Seeking Alpha

First Quarter GDP Estimate Likely To Beat Forecasts, Here's Why

|
Includes: DDM, DIA, DOG, DXD, EEH, EPS, EQL, FEX, FWDD, HUSV, IVV, IWL, IWM, JHML, JKD, OTPIX, PSQ, QID, QLD, QQEW, QQQ, QQQE, QQXT, RSP, RWL-OLD, RWM, RYARX, RYRSX, SBUS, SCAP, SCHX, SDOW, SDS, SFLA, SH, SMLL, SPDN, SPLX, SPUU, SPXE, SPXL, SPXN, SPXS, SPXT, SPXU, SPXV, SPY, SQQQ, SRTY, SSO, SYE, TNA, TQQQ, TWM, TZA, UDOW, UDPIX, UPRO, URTY, USSD, USWD, UWM, VFINX, VOO, VTWO, VV
by: Jason Tillberg
Summary

Forecasts are simply too low for first quarter GDP growth from what I can tell.

I'll show 4 economic factors that'll show real economic activity looking very strong in the 1st quarter.

How markets will respond to a beat will be harder to predict than the GDP number itself, so I'd be reluctant to trade it.

The only caveat is the potential that productivity had a pronounced decline in the first quarter.

Fellow Seeking Alpha contributor James Picerno wrote an article earlier this week that highlighted GDP forecasts that suggested slower growth was to be expected for 1st quarter GDP.

He provided this chart from his blog:

This is a little surprising to me to see the low forecasts Vs. what I'm seeing. I believe that the 1st quarter GDP estimate will be more likely to beat than meet or miss.

First and foremost, I have a simple measurement for helping predict GDP growth. It's multiplying these three factors and getting the year over year % change:

  1. All Employees
  2. Average Weekly hours total Private Sector
  3. Output per hour

This gives me a figure of the total hours worked in the US economy and the rate of output per hour that pretty much matches up with real GDP.

This is what the chart showing the comparison has looked like in the past 10 years:

What we always have to work with is the employment data for the 3 months prior to the GDP report. The only thing we're missing is the productivity figure which we'd have to guesstimate.

Employment

Employment for the first quarter was the strongest yet under President Trump and it seems as if it was not reported as such.

Just looking at All Employees X Average Weekly hours, the year over year percent change was the highest this past March we've seen since the Trump Presidency:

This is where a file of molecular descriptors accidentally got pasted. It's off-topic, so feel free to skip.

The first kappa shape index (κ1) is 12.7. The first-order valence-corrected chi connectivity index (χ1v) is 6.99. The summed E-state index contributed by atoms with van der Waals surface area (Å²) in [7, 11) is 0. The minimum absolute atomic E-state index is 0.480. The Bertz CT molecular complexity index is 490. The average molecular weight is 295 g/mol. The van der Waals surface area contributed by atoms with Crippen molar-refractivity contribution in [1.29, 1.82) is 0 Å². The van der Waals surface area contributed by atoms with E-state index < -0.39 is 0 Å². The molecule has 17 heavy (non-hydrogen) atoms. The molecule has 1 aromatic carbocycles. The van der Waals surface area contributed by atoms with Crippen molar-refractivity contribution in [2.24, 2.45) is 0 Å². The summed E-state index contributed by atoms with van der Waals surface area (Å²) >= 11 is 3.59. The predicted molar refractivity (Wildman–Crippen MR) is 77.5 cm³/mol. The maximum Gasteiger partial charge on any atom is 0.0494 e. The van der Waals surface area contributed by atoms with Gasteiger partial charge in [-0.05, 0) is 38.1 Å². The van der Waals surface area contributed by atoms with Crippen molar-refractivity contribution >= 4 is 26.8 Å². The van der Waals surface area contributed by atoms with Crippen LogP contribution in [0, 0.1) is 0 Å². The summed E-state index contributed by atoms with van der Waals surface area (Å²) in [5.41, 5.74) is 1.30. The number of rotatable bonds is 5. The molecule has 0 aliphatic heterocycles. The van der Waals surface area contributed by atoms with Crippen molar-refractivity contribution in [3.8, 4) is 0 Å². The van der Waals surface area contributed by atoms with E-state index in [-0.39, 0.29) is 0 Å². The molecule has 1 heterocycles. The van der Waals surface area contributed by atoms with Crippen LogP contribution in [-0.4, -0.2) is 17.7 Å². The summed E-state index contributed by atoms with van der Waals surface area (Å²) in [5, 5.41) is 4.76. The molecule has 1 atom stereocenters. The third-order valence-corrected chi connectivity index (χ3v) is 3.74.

If we look at this from a quarterly basis, we can see that for the quarter, it too we saw the strongest growth in hours worked under Trump:

I'm specifically referring to the period under Trump because it was part of his entire campaign, which was to get the economy growing stronger. So far, so good.

From the standpoint of looking at the economy in terms of work, the growth rate for the 1st quarter is just above the growth rate of the 4th quarter of last year.

This alone suggests we should see a good GDP print. The only caveat is if these hours worked were proved to be less productive this year Vs. last year.

Productivity is a huge factor in economic growth. We won't know the productivity number until later.

Industrial Production

Industrial production is tearing it up growing 3.88% in the 1st quarter over the previous year.

Oil Demand

US oil demand surged in the 1st quarter of 2018. As of the most recent data, for the week ending April 13th, the 4-wk average of total oil supplied was up 5.7% over a year ago.

Here is a 1 year weekly chart showing the 4-wk average year over year % change in oil supplied:

Source: EIA

It was in the 1st quarter of 2018 when we saw demand really starting to pick up.

Record Spring Break Air Travel

This is my last economic data point to show that this 1st quarter should prove to be a strong quarter.

It was estimated that spring break air travel, which runs from March 15th - April 15th, saw 5% more volume than in the previous year. This highlights again the strength of the economy in the 1st quarter.

Conclusion

My bias is that we'll see a decent GDP print on Friday morning at 8:30 a.m. when the GDP numbers are released.

I'm having a hard time though as to how the markets would respond to a better than expected print.

Both the dollar and the 10 year treasury yield are playing a bigger role in the markets movement these days. So watching how the dollar and the 10 year treasury respond to a stronger GDP print may help investors in stocks gauge how to trade a better than expected GDP print.

In the longer term, strong economic growth should prove bullish for stocks.

Disclosure: I/we have no positions in any stocks mentioned, and no plans to initiate any positions within the next 72 hours. I wrote this article myself, and it expresses my own opinions. I am not receiving compensation for it (other than from Seeking Alpha). I have no business relationship with any company whose stock is mentioned in this article.